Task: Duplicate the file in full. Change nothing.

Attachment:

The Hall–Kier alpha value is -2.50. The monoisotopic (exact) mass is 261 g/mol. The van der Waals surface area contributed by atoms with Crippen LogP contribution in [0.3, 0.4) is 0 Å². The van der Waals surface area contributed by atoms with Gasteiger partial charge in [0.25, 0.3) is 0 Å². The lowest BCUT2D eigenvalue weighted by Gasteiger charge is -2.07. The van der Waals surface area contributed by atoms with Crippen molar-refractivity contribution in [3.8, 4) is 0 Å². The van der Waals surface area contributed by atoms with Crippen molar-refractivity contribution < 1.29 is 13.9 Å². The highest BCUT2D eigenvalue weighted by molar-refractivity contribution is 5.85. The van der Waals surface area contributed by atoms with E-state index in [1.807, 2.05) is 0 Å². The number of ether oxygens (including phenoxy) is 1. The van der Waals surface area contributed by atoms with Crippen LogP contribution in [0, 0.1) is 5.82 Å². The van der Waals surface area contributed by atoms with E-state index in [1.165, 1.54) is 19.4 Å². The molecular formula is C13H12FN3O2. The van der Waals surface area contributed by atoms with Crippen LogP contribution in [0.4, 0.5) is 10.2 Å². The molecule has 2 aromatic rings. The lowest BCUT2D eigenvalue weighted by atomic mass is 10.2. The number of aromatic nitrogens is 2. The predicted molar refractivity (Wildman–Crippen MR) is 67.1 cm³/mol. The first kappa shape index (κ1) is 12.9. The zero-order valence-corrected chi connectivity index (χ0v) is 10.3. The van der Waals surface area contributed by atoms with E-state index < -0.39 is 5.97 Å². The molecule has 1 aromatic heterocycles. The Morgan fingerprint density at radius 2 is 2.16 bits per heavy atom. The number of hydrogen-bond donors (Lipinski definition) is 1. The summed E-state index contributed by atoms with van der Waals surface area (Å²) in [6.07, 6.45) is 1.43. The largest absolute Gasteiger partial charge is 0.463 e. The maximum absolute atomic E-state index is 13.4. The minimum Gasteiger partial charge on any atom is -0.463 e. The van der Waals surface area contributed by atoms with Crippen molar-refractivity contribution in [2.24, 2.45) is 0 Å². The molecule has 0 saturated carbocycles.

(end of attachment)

The Hall–Kier alpha value is -2.50. The monoisotopic (exact) mass is 261 g/mol. The van der Waals surface area contributed by atoms with Crippen LogP contribution in [0.3, 0.4) is 0 Å². The van der Waals surface area contributed by atoms with Gasteiger partial charge in [0.25, 0.3) is 0 Å². The lowest BCUT2D eigenvalue weighted by Gasteiger charge is -2.07. The van der Waals surface area contributed by atoms with Crippen molar-refractivity contribution in [3.8, 4) is 0 Å². The van der Waals surface area contributed by atoms with Crippen molar-refractivity contribution < 1.29 is 13.9 Å². The highest BCUT2D eigenvalue weighted by molar-refractivity contribution is 5.85. The van der Waals surface area contributed by atoms with E-state index in [1.807, 2.05) is 0 Å². The number of ether oxygens (including phenoxy) is 1. The van der Waals surface area contributed by atoms with Crippen LogP contribution in [0, 0.1) is 5.82 Å². The van der Waals surface area contributed by atoms with E-state index in [1.165, 1.54) is 19.4 Å². The molecular formula is C13H12FN3O2. The van der Waals surface area contributed by atoms with Crippen LogP contribution in [0.4, 0.5) is 10.2 Å². The molecule has 2 aromatic rings. The lowest BCUT2D eigenvalue weighted by atomic mass is 10.2. The number of aromatic nitrogens is 2. The predicted molar refractivity (Wildman–Crippen MR) is 67.1 cm³/mol. The first kappa shape index (κ1) is 12.9. The zero-order valence-corrected chi connectivity index (χ0v) is 10.3. The van der Waals surface area contributed by atoms with E-state index < -0.39 is 5.97 Å². The molecule has 1 aromatic heterocycles. The Morgan fingerprint density at radius 2 is 2.16 bits per heavy atom. The number of hydrogen-bond donors (Lipinski definition) is 1. The summed E-state index contributed by atoms with van der Waals surface area (Å²) in [6.07, 6.45) is 1.43. The largest absolute Gasteiger partial charge is 0.463 e. The maximum absolute atomic E-state index is 13.4. The minimum Gasteiger partial charge on any atom is -0.463 e. The van der Waals surface area contributed by atoms with Crippen molar-refractivity contribution in [2.24, 2.45) is 0 Å². The molecule has 0 saturated carbocycles.